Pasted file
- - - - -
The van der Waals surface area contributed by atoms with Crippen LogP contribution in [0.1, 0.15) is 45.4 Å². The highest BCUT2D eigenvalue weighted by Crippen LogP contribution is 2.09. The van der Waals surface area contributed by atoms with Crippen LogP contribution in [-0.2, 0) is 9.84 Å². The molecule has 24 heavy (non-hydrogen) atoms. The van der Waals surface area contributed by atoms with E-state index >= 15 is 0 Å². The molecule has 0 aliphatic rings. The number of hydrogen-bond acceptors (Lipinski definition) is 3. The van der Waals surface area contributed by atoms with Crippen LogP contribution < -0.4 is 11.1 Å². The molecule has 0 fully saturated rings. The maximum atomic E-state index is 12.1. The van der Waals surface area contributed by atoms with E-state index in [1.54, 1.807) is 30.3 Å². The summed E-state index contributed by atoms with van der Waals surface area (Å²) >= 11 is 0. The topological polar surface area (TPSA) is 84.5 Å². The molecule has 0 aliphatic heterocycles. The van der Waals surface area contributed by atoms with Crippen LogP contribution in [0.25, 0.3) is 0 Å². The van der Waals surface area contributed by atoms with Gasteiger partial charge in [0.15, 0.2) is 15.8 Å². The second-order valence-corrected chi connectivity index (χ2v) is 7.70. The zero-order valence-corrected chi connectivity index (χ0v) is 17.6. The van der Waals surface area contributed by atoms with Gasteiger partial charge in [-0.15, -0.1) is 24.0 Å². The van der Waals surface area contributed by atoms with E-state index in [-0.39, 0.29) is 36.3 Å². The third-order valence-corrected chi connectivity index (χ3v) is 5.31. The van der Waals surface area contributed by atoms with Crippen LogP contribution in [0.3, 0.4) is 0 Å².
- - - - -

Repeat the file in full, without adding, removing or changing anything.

The van der Waals surface area contributed by atoms with Crippen LogP contribution in [0.1, 0.15) is 45.4 Å². The highest BCUT2D eigenvalue weighted by Crippen LogP contribution is 2.09. The van der Waals surface area contributed by atoms with Crippen LogP contribution in [-0.2, 0) is 9.84 Å². The molecule has 24 heavy (non-hydrogen) atoms. The van der Waals surface area contributed by atoms with E-state index >= 15 is 0 Å². The molecule has 0 aliphatic rings. The number of hydrogen-bond acceptors (Lipinski definition) is 3. The van der Waals surface area contributed by atoms with Crippen LogP contribution < -0.4 is 11.1 Å². The molecule has 0 fully saturated rings. The maximum atomic E-state index is 12.1. The van der Waals surface area contributed by atoms with E-state index in [1.54, 1.807) is 30.3 Å². The summed E-state index contributed by atoms with van der Waals surface area (Å²) >= 11 is 0. The topological polar surface area (TPSA) is 84.5 Å². The molecule has 0 aliphatic heterocycles. The van der Waals surface area contributed by atoms with Crippen LogP contribution in [0.25, 0.3) is 0 Å². The van der Waals surface area contributed by atoms with Gasteiger partial charge in [0.15, 0.2) is 15.8 Å². The second-order valence-corrected chi connectivity index (χ2v) is 7.70. The zero-order valence-corrected chi connectivity index (χ0v) is 17.6. The van der Waals surface area contributed by atoms with Gasteiger partial charge in [-0.15, -0.1) is 24.0 Å². The van der Waals surface area contributed by atoms with E-state index in [-0.39, 0.29) is 36.3 Å². The third-order valence-corrected chi connectivity index (χ3v) is 5.31. The van der Waals surface area contributed by atoms with Crippen LogP contribution in [0.3, 0.4) is 0 Å².